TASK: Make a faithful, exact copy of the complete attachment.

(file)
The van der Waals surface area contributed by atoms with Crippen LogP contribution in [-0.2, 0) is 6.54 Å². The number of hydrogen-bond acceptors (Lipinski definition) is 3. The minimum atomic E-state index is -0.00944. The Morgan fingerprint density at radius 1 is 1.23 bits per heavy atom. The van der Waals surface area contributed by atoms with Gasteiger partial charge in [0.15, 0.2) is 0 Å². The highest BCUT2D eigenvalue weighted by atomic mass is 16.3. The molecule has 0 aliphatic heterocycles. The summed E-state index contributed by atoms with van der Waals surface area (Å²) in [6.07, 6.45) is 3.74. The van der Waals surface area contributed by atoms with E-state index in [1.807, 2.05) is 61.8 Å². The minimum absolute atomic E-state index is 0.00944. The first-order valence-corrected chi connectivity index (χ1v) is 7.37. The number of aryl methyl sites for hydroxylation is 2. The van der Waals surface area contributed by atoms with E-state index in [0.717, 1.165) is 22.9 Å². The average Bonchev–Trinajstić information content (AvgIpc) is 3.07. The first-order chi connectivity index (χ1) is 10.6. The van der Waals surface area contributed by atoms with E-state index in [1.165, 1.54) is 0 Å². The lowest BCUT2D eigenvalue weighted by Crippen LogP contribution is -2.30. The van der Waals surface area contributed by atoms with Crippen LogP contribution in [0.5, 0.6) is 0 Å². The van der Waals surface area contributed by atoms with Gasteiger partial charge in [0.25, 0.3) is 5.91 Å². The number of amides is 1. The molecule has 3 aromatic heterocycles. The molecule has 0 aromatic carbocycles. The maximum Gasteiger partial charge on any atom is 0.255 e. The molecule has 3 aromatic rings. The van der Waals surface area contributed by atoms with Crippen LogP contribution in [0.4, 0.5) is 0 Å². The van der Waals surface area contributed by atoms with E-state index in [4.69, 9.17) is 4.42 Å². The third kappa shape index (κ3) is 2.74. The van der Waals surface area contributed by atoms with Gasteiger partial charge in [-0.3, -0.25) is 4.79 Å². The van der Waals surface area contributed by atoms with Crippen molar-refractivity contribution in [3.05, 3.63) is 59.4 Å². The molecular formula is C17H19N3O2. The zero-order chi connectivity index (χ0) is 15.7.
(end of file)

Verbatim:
The van der Waals surface area contributed by atoms with Crippen LogP contribution in [-0.2, 0) is 6.54 Å². The number of hydrogen-bond acceptors (Lipinski definition) is 3. The minimum atomic E-state index is -0.00944. The Morgan fingerprint density at radius 1 is 1.23 bits per heavy atom. The van der Waals surface area contributed by atoms with Gasteiger partial charge in [0.15, 0.2) is 0 Å². The highest BCUT2D eigenvalue weighted by atomic mass is 16.3. The molecule has 0 aliphatic heterocycles. The summed E-state index contributed by atoms with van der Waals surface area (Å²) in [6.07, 6.45) is 3.74. The van der Waals surface area contributed by atoms with E-state index in [1.807, 2.05) is 61.8 Å². The minimum absolute atomic E-state index is 0.00944. The first-order valence-corrected chi connectivity index (χ1v) is 7.37. The number of aryl methyl sites for hydroxylation is 2. The van der Waals surface area contributed by atoms with E-state index in [0.717, 1.165) is 22.9 Å². The average Bonchev–Trinajstić information content (AvgIpc) is 3.07. The first-order chi connectivity index (χ1) is 10.6. The van der Waals surface area contributed by atoms with E-state index in [1.165, 1.54) is 0 Å². The lowest BCUT2D eigenvalue weighted by Crippen LogP contribution is -2.30. The van der Waals surface area contributed by atoms with Crippen LogP contribution in [0.5, 0.6) is 0 Å². The van der Waals surface area contributed by atoms with Gasteiger partial charge in [0.25, 0.3) is 5.91 Å². The number of amides is 1. The molecule has 3 aromatic heterocycles. The molecule has 0 aromatic carbocycles. The maximum Gasteiger partial charge on any atom is 0.255 e. The molecule has 3 aromatic rings. The van der Waals surface area contributed by atoms with Crippen LogP contribution in [0.4, 0.5) is 0 Å². The van der Waals surface area contributed by atoms with E-state index in [4.69, 9.17) is 4.42 Å². The third kappa shape index (κ3) is 2.74. The van der Waals surface area contributed by atoms with Gasteiger partial charge in [-0.3, -0.25) is 4.79 Å². The van der Waals surface area contributed by atoms with Crippen molar-refractivity contribution in [3.05, 3.63) is 59.4 Å². The molecular formula is C17H19N3O2. The zero-order chi connectivity index (χ0) is 15.7.